So anytime someone tells me that they haven't received notice of a lawsuit for a judgment entered against them, I am immediately concerned that the judgment can be dismissed...
Typically, because the person has not received notice of the prior lawsuit or the judgment, they don't have any history of the case. The first thing that has to be done, therefore, is to find out what happened in the case, and why the court entered the judgment when there was no actual notice. With a case number, the defendant can contact the court and ask for the case file to be retrieved from their archives...
it generally requires physically going to the courthouse, but the case file can be physically examined. If there is no legally valid explanation for how a judgment is entered, a motion to vacate the judgment is ordinarily possible...
It's never a good idea to delay when filing a motion to vacate. Delay in filing can result in the defendant waiving their right to ask for the matter to be vacated...
So even though a judgment can generally be enforced for up to 10 years after it is rendered, notice of a lawsuit must be offered before a judgment can be enforceable.
Ok so I would need to go to the court house and have them to pull the case file and find out how it was entered without them notifying me?
You would have to examine the file yourself. The court clerk will not examine it for you. But "yes", having the court pull the case file is how to find out the history of a case.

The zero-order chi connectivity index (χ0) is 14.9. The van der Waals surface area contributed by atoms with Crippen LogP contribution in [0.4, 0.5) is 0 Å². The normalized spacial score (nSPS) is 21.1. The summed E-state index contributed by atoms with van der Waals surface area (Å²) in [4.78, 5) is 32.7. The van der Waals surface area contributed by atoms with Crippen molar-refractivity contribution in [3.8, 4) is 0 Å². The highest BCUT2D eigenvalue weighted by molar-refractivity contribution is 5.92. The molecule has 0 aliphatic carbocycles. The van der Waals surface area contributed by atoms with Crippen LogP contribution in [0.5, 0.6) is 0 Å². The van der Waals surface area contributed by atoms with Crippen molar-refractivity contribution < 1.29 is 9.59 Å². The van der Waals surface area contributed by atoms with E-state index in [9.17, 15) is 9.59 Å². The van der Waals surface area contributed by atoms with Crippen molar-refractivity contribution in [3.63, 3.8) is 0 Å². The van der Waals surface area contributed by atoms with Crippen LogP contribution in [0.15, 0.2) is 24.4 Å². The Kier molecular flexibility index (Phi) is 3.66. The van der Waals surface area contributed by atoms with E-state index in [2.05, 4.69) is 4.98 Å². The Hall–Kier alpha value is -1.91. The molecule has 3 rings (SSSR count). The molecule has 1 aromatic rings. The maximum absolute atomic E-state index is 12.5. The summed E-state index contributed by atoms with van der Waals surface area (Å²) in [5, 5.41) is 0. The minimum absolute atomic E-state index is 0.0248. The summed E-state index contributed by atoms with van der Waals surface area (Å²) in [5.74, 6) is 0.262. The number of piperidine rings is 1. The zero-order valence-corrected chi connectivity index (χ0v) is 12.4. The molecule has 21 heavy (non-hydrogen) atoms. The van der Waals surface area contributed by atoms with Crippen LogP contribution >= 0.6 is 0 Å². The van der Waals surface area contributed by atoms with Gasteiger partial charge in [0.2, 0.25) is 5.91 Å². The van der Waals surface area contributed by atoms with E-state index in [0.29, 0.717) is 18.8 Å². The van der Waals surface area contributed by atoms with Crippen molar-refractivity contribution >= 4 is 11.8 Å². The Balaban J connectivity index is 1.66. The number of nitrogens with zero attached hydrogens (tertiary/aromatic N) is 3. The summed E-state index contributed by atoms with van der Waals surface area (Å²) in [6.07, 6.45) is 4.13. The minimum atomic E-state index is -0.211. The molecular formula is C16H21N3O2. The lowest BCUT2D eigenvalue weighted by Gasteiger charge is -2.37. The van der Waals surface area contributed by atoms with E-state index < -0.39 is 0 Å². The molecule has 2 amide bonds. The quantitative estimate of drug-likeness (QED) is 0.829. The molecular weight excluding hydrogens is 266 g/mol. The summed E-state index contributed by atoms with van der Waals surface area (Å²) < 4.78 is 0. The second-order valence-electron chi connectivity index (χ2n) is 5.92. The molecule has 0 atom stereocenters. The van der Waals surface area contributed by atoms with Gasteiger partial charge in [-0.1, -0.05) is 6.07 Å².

Does that make sense?
Yes and i thank you very much because i did not know what to do. i did call the lawyer that it is with on last week and called back today to the dmv because I was going to go ahead and take out the sr-22 and i also called the lawyer office who advised me that i called them on yesterday and stated that i would pay 500 down payment and 100 installments. Advised that I did not call yesterday and did not agree to a 500 down payment to be paid on june15th . They are suppose to be mailing me some papers to sign for the installment agreement.
But yes that makes sense.
I do hope that this points you in the right direction. Did you have any other question?
Yes this does and again thank you...No I do not have any other questions.
Great. I do wish you the best. Thank you again for your patience.